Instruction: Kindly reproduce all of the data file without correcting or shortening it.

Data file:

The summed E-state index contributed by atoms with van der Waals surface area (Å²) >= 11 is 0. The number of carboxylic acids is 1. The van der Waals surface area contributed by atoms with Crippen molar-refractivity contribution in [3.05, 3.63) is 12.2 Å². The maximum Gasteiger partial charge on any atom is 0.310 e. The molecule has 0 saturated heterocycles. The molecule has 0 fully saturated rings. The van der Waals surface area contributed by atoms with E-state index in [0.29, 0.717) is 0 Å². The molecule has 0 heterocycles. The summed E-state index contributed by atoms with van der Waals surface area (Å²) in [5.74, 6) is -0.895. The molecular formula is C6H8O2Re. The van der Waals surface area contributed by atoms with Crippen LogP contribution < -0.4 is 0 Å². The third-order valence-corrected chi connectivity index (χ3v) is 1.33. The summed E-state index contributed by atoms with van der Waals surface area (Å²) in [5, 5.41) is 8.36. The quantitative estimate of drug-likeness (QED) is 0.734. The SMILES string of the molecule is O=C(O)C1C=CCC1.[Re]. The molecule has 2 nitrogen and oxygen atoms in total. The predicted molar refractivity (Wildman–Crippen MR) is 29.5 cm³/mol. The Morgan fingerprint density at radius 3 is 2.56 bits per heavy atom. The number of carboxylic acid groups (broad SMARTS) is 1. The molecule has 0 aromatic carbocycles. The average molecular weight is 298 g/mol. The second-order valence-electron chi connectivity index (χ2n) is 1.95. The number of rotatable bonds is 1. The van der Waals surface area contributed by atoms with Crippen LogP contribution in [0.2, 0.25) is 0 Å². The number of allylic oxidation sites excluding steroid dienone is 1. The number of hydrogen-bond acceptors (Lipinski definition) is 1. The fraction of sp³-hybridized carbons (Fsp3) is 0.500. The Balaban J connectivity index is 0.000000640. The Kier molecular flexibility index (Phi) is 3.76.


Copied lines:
The summed E-state index contributed by atoms with van der Waals surface area (Å²) >= 11 is 0. The number of carboxylic acids is 1. The van der Waals surface area contributed by atoms with Crippen molar-refractivity contribution in [3.05, 3.63) is 12.2 Å². The maximum Gasteiger partial charge on any atom is 0.310 e. The molecule has 0 saturated heterocycles. The molecule has 0 fully saturated rings. The van der Waals surface area contributed by atoms with E-state index in [0.29, 0.717) is 0 Å². The molecule has 0 heterocycles. The summed E-state index contributed by atoms with van der Waals surface area (Å²) in [5.74, 6) is -0.895. The molecular formula is C6H8O2Re. The van der Waals surface area contributed by atoms with Crippen LogP contribution < -0.4 is 0 Å². The third-order valence-corrected chi connectivity index (χ3v) is 1.33. The summed E-state index contributed by atoms with van der Waals surface area (Å²) in [5, 5.41) is 8.36. The quantitative estimate of drug-likeness (QED) is 0.734. The SMILES string of the molecule is O=C(O)C1C=CCC1.[Re]. The molecule has 2 nitrogen and oxygen atoms in total. The predicted molar refractivity (Wildman–Crippen MR) is 29.5 cm³/mol. The Morgan fingerprint density at radius 3 is 2.56 bits per heavy atom. The number of carboxylic acid groups (broad SMARTS) is 1. The molecule has 0 aromatic carbocycles. The average molecular weight is 298 g/mol. The second-order valence-electron chi connectivity index (χ2n) is 1.95. The number of rotatable bonds is 1. The van der Waals surface area contributed by atoms with Crippen LogP contribution in [0.2, 0.25) is 0 Å². The number of allylic oxidation sites excluding steroid dienone is 1. The number of hydrogen-bond acceptors (Lipinski definition) is 1. The fraction of sp³-hybridized carbons (Fsp3) is 0.500. The Balaban J connectivity index is 0.000000640. The Kier molecular flexibility index (Phi) is 3.76.